Congenital anomalies affect 1% of live births, with one-third of these displaying craniofacial abnormalities. Great advances have been made in our understanding of the genetic causes of many of these conditions, but lack of understanding of the underlying developmental, cellular, and molecular mechanisms continues to stymie personalized medicine approaches to treat these conditions. Craniofrontonasal syndrome (CFNS) is an X-linked condition caused by mutations in the EFNB1 gene that affects craniofacial and thoracic skeleton, and neurological development. Complete loss of EFNB1 function results in hypertelorism and cleft palate, but mosaic loss of EFNB1 in only some cells, has more severe consequences, resulting also in midfacial hypoplasia, coronal craniosynostosis, limb abnormalities, and agenesis of the corpus callosum. Mouse Efnb1 mutants effectively model CFNS, exhibiting most of the same phenotypes. Efnb1 encodes Ephrin-B1 a transmembrane signaling molecule that binds to EphB receptor tyrosine kinases to regulate cell position. In Efnb1+/- heterozygous females, X chromosome inactivation leads to mosaicism for Ephrin-B1 function and subsequent sorting-out of Ephrin-B1-expressing cells from Ephrin-B1 mutant cells. This self-organizing capacity is a general feature of Eph/Ephrin signaling in many different tissues. In craniofacial development, we hypothesize that Ephrin-B1 plays a critical role in the organization of the craniofacial mesenchyme, though how this occurs, and how it affects craniofacial shape, remains unknown. It is therefore our goal to understand how Ephrin-B1 regulates normal craniofacial morphogenesis at the developmental, cellular and molecular scales. First, to understand how Ephrin-B1 regulates changes in shape of specific craniofacial embryonic primordia, we will utilize micro-computed tomography scanning to perform landmark-based morphometric analysis of mouse embryos lacking Ephrin-B1 in specific structures. Using a similar approach, we will evaluate the relative involvement of three receptors EphB1, EphB2 and EphB3 in craniofacial morphogenesis. Second, we will utilize new tools to study the distribution, shape, density, and polarity of the craniofacial mesenchyme in normal and Efnb1 mutant embryos. Finally, we will harness CRISPR genome editing technology to perform a functional screen of candidate genes to identify the signaling pathways downstream of Ephrin-B1/EphB signaling. This work will provide new insights into the mechanisms by which Ephrin-B1 normally controls mesenchymal cell behaviors in craniofacial morphogenesis, and determine how its loss results in pathological changes in craniofacial shape. These studies will therefore provide foundational knowledge toward our long- term goal of developing improved therapies for the treatment of individuals with craniofacial anomalies and an improved understanding of the fundamental processes of craniofacial morphogenesis. The underlying cellular and molecular mechanisms may also be relevant to any of the numerous contexts where Eph/Ephrin signaling is important in development and disease.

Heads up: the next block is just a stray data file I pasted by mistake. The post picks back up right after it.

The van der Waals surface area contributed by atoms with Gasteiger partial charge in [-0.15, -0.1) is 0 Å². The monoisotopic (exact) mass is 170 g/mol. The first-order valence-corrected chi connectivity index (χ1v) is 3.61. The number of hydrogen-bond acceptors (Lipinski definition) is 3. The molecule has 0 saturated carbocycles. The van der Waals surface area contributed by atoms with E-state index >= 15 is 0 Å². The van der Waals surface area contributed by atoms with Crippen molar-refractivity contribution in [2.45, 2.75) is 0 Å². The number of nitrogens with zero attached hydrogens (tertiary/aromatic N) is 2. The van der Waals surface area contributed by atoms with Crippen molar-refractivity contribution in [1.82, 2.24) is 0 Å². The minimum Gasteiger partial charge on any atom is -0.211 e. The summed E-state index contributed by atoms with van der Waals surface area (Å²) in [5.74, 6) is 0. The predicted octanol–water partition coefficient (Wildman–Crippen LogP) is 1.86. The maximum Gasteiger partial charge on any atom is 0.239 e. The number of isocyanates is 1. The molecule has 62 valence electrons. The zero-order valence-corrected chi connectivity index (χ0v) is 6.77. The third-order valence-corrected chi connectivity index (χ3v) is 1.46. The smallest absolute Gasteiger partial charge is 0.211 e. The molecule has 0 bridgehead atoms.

This proposal focuses on craniofrontonasal syndrome (CFNS), an X-linked disease that affects multiple aspects of craniofacial development and is caused by mutations in the EFNB1 gene. This proposal will define the embryonic contributions to the broader CFNS pathology and determine how EPHRIN-B1 signaling pathways regulate mesenchymal cell behaviors to drive these phenotypes. This work will provide insight into the developmental functions of EFNB1, and build a foundation of understanding for the future design of preventative or therapeutic strategies for CFNS.
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